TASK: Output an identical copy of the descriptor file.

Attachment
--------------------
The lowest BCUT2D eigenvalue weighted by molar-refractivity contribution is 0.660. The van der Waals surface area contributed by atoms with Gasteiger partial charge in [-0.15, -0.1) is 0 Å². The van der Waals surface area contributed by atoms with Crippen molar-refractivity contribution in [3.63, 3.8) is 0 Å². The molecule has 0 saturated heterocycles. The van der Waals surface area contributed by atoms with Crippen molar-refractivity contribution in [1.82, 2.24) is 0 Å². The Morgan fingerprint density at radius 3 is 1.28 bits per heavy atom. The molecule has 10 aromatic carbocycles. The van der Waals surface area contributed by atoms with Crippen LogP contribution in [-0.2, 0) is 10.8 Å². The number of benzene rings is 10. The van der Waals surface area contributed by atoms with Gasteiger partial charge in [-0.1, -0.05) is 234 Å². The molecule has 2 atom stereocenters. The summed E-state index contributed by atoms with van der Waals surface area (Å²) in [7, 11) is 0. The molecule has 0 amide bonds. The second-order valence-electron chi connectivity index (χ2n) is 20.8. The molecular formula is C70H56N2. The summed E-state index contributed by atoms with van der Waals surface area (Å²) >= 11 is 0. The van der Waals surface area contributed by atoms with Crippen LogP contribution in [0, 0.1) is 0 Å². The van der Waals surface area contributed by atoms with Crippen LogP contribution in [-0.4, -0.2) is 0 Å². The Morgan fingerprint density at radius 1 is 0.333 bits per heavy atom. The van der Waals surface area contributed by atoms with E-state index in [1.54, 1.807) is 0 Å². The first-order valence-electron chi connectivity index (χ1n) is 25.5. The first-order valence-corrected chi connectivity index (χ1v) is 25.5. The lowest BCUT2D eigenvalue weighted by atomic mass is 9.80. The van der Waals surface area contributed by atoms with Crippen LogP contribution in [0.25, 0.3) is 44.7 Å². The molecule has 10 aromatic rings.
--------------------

The lowest BCUT2D eigenvalue weighted by molar-refractivity contribution is 0.660. The van der Waals surface area contributed by atoms with Gasteiger partial charge in [-0.15, -0.1) is 0 Å². The van der Waals surface area contributed by atoms with Crippen molar-refractivity contribution in [3.63, 3.8) is 0 Å². The molecule has 0 saturated heterocycles. The van der Waals surface area contributed by atoms with Crippen molar-refractivity contribution in [1.82, 2.24) is 0 Å². The Morgan fingerprint density at radius 3 is 1.28 bits per heavy atom. The molecule has 10 aromatic carbocycles. The van der Waals surface area contributed by atoms with Crippen LogP contribution in [-0.2, 0) is 10.8 Å². The number of benzene rings is 10. The van der Waals surface area contributed by atoms with Gasteiger partial charge in [-0.1, -0.05) is 234 Å². The molecule has 2 atom stereocenters. The summed E-state index contributed by atoms with van der Waals surface area (Å²) in [7, 11) is 0. The molecule has 0 amide bonds. The second-order valence-electron chi connectivity index (χ2n) is 20.8. The molecular formula is C70H56N2. The summed E-state index contributed by atoms with van der Waals surface area (Å²) >= 11 is 0. The van der Waals surface area contributed by atoms with Crippen LogP contribution in [0, 0.1) is 0 Å². The van der Waals surface area contributed by atoms with Crippen LogP contribution in [-0.4, -0.2) is 0 Å². The Morgan fingerprint density at radius 1 is 0.333 bits per heavy atom. The van der Waals surface area contributed by atoms with E-state index in [1.54, 1.807) is 0 Å². The first-order valence-electron chi connectivity index (χ1n) is 25.5. The first-order valence-corrected chi connectivity index (χ1v) is 25.5. The lowest BCUT2D eigenvalue weighted by atomic mass is 9.80. The van der Waals surface area contributed by atoms with Crippen LogP contribution in [0.25, 0.3) is 44.7 Å². The molecule has 10 aromatic rings.